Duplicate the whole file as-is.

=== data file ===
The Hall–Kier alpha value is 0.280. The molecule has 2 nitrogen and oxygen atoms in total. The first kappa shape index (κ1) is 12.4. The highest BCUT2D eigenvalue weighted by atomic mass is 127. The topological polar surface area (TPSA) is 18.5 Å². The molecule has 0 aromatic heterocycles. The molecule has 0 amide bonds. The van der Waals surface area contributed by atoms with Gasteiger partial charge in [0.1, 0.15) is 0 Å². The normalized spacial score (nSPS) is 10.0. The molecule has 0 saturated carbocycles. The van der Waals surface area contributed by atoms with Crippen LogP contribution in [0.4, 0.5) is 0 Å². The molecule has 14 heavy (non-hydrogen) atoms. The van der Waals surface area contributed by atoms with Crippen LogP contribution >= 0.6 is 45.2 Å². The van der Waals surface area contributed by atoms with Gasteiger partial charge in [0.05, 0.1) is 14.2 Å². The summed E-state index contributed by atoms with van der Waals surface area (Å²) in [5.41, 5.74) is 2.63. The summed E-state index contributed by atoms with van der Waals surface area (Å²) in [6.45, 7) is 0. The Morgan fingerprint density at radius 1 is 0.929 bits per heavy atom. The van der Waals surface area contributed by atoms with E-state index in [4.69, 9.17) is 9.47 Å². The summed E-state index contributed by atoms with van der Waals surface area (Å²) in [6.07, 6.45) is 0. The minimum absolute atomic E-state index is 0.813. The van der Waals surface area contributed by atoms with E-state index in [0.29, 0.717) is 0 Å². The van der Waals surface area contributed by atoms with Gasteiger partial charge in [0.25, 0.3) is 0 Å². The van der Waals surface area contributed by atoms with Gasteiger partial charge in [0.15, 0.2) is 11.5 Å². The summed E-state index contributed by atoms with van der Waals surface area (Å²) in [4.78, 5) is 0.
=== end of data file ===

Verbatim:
The Hall–Kier alpha value is 0.280. The molecule has 2 nitrogen and oxygen atoms in total. The first kappa shape index (κ1) is 12.4. The highest BCUT2D eigenvalue weighted by atomic mass is 127. The topological polar surface area (TPSA) is 18.5 Å². The molecule has 0 aromatic heterocycles. The molecule has 0 amide bonds. The van der Waals surface area contributed by atoms with Gasteiger partial charge in [0.1, 0.15) is 0 Å². The normalized spacial score (nSPS) is 10.0. The molecule has 0 saturated carbocycles. The van der Waals surface area contributed by atoms with Crippen LogP contribution in [0.4, 0.5) is 0 Å². The molecule has 14 heavy (non-hydrogen) atoms. The van der Waals surface area contributed by atoms with Crippen LogP contribution >= 0.6 is 45.2 Å². The van der Waals surface area contributed by atoms with Gasteiger partial charge in [0.05, 0.1) is 14.2 Å². The summed E-state index contributed by atoms with van der Waals surface area (Å²) in [5.41, 5.74) is 2.63. The summed E-state index contributed by atoms with van der Waals surface area (Å²) in [6.45, 7) is 0. The Morgan fingerprint density at radius 1 is 0.929 bits per heavy atom. The van der Waals surface area contributed by atoms with E-state index in [4.69, 9.17) is 9.47 Å². The summed E-state index contributed by atoms with van der Waals surface area (Å²) in [6.07, 6.45) is 0. The minimum absolute atomic E-state index is 0.813. The van der Waals surface area contributed by atoms with E-state index in [0.29, 0.717) is 0 Å². The van der Waals surface area contributed by atoms with Gasteiger partial charge in [0.25, 0.3) is 0 Å². The van der Waals surface area contributed by atoms with Gasteiger partial charge in [0.15, 0.2) is 11.5 Å². The summed E-state index contributed by atoms with van der Waals surface area (Å²) in [4.78, 5) is 0.